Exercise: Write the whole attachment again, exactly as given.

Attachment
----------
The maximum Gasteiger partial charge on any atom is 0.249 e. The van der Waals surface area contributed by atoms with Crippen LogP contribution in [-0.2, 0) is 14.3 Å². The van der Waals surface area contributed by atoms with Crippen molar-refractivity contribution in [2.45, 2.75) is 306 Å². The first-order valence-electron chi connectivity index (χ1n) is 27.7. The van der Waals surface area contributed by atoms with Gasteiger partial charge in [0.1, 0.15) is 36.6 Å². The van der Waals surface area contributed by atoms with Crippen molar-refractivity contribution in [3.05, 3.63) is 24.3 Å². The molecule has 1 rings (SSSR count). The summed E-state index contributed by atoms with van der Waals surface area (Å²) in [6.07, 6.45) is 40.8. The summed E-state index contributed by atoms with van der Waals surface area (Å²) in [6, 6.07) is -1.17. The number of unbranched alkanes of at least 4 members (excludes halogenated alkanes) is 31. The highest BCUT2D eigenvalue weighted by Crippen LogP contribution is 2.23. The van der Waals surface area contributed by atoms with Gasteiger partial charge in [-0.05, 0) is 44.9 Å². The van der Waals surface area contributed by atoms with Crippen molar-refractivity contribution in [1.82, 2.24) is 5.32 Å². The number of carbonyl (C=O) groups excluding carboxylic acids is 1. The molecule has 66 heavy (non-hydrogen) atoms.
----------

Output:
The maximum Gasteiger partial charge on any atom is 0.249 e. The van der Waals surface area contributed by atoms with Crippen LogP contribution in [-0.2, 0) is 14.3 Å². The van der Waals surface area contributed by atoms with Crippen molar-refractivity contribution in [2.45, 2.75) is 306 Å². The first-order valence-electron chi connectivity index (χ1n) is 27.7. The van der Waals surface area contributed by atoms with Gasteiger partial charge in [0.1, 0.15) is 36.6 Å². The van der Waals surface area contributed by atoms with Crippen molar-refractivity contribution in [3.05, 3.63) is 24.3 Å². The molecule has 1 rings (SSSR count). The summed E-state index contributed by atoms with van der Waals surface area (Å²) in [6.07, 6.45) is 40.8. The summed E-state index contributed by atoms with van der Waals surface area (Å²) in [6, 6.07) is -1.17. The number of unbranched alkanes of at least 4 members (excludes halogenated alkanes) is 31. The highest BCUT2D eigenvalue weighted by Crippen LogP contribution is 2.23. The van der Waals surface area contributed by atoms with Gasteiger partial charge in [-0.05, 0) is 44.9 Å². The van der Waals surface area contributed by atoms with Crippen molar-refractivity contribution in [1.82, 2.24) is 5.32 Å². The number of carbonyl (C=O) groups excluding carboxylic acids is 1. The molecule has 66 heavy (non-hydrogen) atoms.